Are you planing on commenting at the Advisory Board meeting on June 28-30? If you are, there are a few things you should know.
The National Wild Horse and Burro Advisory Board will meet June 28-30, 2023, at the Whitney Peak Hotel located at 255 N Virginia Street, Reno, NV.
If you are speaking in-person, you can sign up at the meeting.
You need to sign-up to comment virtually by the 25th, 3 days before the meeting begins.
Spots to speak will fill up fast.
The agenda for the meeting is up and it does NOT show any distinction between in-person or virtual comment periods, they will run concurrently. There is a one hour public comment slot each day for a total of 3 hours the entire meeting for both virtual and in-person public comment. The 2-hour comment period for the one-day “Motorized Vehicle Hearing” was filled rapidly. If you plan to speak virtually, sign-up before the slots fill up.
The public may also submit written comments to the Advisory Board in addition to, or in lieu of, providing verbal comment. Written comments should be submitted to the Advisory Board at firstname.lastname@example.org (copy and paste email address). Comments emailed three days prior to the meeting will be provided to the Advisory Board for consideration during the meeting.
We always thought the requirement to submit BEFORE the meeting is a bit odd. You should be allowed to respond to what you hear in your comments. So we suggest that if you submit written comments BEFORE the meeting and it appears the board either did not respond or misunderstood the subjects you covered, write them again… the email is live all year long.
What should you say?
Say what you want to say. You do not get many chances to talk about what you want to. BLM says they want your comments to be relevant to the agenda. But the agenda is so vague you talk about what YOU want to. You are the “public” in “public lands management.” Always remember. that and speak up.
Wild horses and burros are a public resource managed by BLM and USFS. So say what you want to say… they are public horses. The same as the public grass, gold, silver, lithium, etc. they belong to the public just like everything else BLM manages for the “public good.”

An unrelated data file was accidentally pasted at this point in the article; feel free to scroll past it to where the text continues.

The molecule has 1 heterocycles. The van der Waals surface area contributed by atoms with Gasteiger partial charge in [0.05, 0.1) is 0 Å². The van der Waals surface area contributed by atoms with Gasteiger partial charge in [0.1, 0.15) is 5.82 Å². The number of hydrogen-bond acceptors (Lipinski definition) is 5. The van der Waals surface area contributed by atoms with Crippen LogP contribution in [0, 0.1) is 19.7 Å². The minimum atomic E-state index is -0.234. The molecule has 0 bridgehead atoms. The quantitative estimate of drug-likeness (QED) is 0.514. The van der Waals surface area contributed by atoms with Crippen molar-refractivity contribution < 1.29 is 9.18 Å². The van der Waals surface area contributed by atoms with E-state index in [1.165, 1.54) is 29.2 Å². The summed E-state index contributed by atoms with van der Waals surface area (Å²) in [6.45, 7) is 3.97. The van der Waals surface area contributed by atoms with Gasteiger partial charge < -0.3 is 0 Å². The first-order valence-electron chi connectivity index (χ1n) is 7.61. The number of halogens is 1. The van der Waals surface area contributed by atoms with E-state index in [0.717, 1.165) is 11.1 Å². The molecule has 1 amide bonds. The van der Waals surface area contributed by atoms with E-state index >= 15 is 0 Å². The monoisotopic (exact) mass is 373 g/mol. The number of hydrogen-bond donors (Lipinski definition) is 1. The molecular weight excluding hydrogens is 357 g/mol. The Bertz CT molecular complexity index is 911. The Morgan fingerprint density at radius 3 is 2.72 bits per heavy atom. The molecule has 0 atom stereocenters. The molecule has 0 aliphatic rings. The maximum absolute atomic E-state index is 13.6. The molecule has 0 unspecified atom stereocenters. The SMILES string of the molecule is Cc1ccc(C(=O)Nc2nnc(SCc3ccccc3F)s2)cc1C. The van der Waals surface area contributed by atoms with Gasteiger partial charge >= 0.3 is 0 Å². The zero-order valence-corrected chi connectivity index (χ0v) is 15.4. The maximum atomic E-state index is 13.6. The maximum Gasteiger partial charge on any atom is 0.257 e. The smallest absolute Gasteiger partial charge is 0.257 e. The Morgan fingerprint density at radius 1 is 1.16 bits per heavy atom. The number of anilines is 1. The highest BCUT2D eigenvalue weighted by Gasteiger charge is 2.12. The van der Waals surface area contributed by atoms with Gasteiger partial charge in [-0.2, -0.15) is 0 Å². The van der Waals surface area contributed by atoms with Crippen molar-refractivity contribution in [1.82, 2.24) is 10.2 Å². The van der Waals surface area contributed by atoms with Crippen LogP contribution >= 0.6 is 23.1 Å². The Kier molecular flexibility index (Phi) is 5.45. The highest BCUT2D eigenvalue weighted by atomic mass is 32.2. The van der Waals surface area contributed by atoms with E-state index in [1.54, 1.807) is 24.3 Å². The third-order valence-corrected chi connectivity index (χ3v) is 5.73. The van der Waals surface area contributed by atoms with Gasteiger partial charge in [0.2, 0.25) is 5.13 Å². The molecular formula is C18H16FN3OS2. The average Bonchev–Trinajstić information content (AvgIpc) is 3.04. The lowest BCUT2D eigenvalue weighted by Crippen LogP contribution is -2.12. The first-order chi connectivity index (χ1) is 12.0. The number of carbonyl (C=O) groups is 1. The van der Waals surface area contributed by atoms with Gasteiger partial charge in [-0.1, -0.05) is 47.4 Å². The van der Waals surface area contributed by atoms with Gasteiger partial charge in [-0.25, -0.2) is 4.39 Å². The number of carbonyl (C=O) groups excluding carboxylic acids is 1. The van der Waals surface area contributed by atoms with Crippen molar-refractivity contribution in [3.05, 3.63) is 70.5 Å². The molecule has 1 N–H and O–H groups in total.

If you are new advocacy and have never seen a board meeting, you can watch past meetings that have been posted on YouTube HERE.
Do you know a herd? Talk specifically about that herd and the loss of habitat, what roundups do to band structure, etc. So much of the chatter during these meetings is theoretical and non-specific. Give the board specific talk from your observation.
Have you seen science BLM refuses to recognize? Damage done to western ranges by cattle but blamed on horses. Science related to native status of the horse. How BLM treats burros like horses ignoring even the differences in reproductive rates and diet. All of those are relevant.
You can talk about how BLM has not provided and population surveys for herds they have already placed on the roundup schedule. BLM has recognized that this winter was so hard wildlife species had record die-offs in some areas and BLM even approved the feeding of hay for cows on the range… but it seems they feel wild horse populations simply continued with no impact from a winter that hurt everything else? Where are the population statistics reports and flyover data to justify roundups that begin in a couple of weeks?
What is WHE going to say?
We honestly do not know what we are going to say until we listen to the board. Most often, we craft comments in response to what we hear the board say.
Last year, after complaining about advocates that litigate, the board began complaining that BLM is not doing management plans. It seems the board forgot the name of those plans (Herd Management Area Plans, HMAP) and that is exactly what much of the litigation is about; we want BLM to stop skipping actual management planning.
Comments from WHE last year (we have thought about just playing them this year instead of speaking? What do you think?).
Prior to the meeting last year, we published two pieces that focus on the frame on-range, the “in the wild” part of wild horses and burros. A bit of history, the formation of the framework of advocacy for wild horses on our public lands. You can access part 1 HERE. Part 2 focuses on regulation and policy, where we need to advocate to “keep wild horses wild” and part of why that breaks down. You can access part 2 HERE.
We also published a piece on numbers in holding that demonstrate just how close the program is to hitting a wall. You can access it HERE.
A report from our WHE CAWP team (welfare) team can be found HERE.
The reports listed above can be used to give you some ideas as you craft your own comments.
REMEMBER… BLM manages public lands for the “public interest.” Profit driven interests are NOT the only voices that matter… your voice matters too.
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Categories: Wild Horse Education